Calorie counting app creators have been criticised for allowing the platforms to be misused by people with eating disorders.
The BBC found content logging self-harm and punishments for over-eating on MyFitnessPal, Lose It! and Lifesum.
Eating disorder charity Beat said the mobile apps could exacerbate unhealthy behaviours and make recovery harder.
The app developers said they promoted healthy eating, and safeguards to protect vulnerable users were in place.
An investigation by the BBC found more than 20 harmful entries generated by users of MyFitnessPal, Lose It! or Lifesum, including some promoting dangerous cycles of starving and binging.
Phrases such as “starved”, “I overate and I hate my life”, and “failure, fatty” were logged, among hundreds of thousands of legitimate food items.
Tens of millions of people around the world use weight management apps to set weight-loss goals and log calorie intake and exercise.
Jack Henderson, 21, from Newport, Telford, said using a calorie counting app had allowed his eating disorder to “spiral”.
“I would only pick foods that I could input in to MyFitnessPal,” he said.
“I’d avoid homemade stuff. I would only pick packaged stuff I could input in to the app.
“Even when I had a binge, a big loss of control, I logged it as best I could… it really fed in to this false warped illusion of control that I was in control – but it was controlling me.”
Following a breakdown in December 2018 Mr Henderson dropped out of university and was encouraged by his parents to seek help at a specialised clinic.
During treatment, one of the first things he was encouraged to do was to delete the app.
Holly Moyse, 25, from Walsall, developed anorexia while using the MyFitnessPal app to track her food intake.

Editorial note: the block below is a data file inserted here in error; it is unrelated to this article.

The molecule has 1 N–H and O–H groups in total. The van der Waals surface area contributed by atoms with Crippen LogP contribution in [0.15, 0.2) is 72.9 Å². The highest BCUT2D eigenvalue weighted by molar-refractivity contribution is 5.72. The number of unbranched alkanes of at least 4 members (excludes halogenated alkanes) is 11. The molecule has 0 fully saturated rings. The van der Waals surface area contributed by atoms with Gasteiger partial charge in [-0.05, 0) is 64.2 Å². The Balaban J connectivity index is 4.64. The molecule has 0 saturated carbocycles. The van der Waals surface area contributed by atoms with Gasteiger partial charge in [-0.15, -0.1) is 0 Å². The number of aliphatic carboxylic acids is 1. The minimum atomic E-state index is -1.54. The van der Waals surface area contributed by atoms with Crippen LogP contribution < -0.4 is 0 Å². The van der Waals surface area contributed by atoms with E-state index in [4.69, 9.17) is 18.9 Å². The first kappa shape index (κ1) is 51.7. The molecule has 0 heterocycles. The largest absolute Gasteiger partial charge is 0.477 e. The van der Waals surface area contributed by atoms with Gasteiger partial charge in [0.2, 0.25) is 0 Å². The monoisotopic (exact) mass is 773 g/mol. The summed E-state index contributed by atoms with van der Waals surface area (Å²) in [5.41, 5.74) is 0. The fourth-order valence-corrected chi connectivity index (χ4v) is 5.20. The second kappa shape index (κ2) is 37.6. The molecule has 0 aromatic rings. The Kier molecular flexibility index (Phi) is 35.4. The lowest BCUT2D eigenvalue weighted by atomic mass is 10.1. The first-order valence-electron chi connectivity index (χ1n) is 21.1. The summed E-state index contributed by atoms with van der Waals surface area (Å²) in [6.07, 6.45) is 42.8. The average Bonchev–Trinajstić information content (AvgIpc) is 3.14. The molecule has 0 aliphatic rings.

“Probably the most ridiculous thing I’d weigh would be like a lettuce leaf. I needed to know everything that was going into my body,” she said.
By the end of her first semester at university, Holly, who was also addicted to exercise, had become seriously ill, and was hospitalised.
She said she believed calorie counting apps enabled a “cult community” for people suffering with eating disorders.
“It makes me feel sad for these people because I’ve been there myself… you do punish yourself so much,” she added.
Medical specialists said while eating disorders were unlikely to be directly caused by an app, the developers should do more to support sufferers and moderate content.
“Many people with eating disorders count calories or track weight loss to the point of obsession, and such apps can facilitate or exacerbate such behaviours and make recovery harder,” said Tom Quinn from Beat.
“The apps should ensure people are directed to discuss their purchase or use with a medical professional if they have a history of an eating disorder,” he added.
Arti Dhokia, an advanced eating disorder dietician at Priory’s Woodbourne Hospital in Edgbaston, Birmingham, said more moderation was needed.
“Until they get rid of those kinds of entries there’ll always be the use of them with people with eating disorders,” she added.
The apps’ creators told the BBC they promoted healthy lifestyles, and safeguards were in place to deter those wishing to pursue harmful habits.
US-based MyFitnessPal said users who logged too few calories were encouraged to review their goals and would not receive a congratulatory post for the day.
“Users attempting to sign up with a goal weight that will put their BMI under 18.5 are redirected to a weight gain or maintenance goal,” the spokesperson added.
Lose It!, also based in the US, said it had immediately closed six community groups that violated community guidelines around healthy eating.
Stockholm-based Lifesum said the three entries highlighted constituted a fraction of the 150,000 food items listed each week and in-house nutritionists would be made available to the users concerned.
“Offering support is more constructive than banning users,” a spokesperson said.
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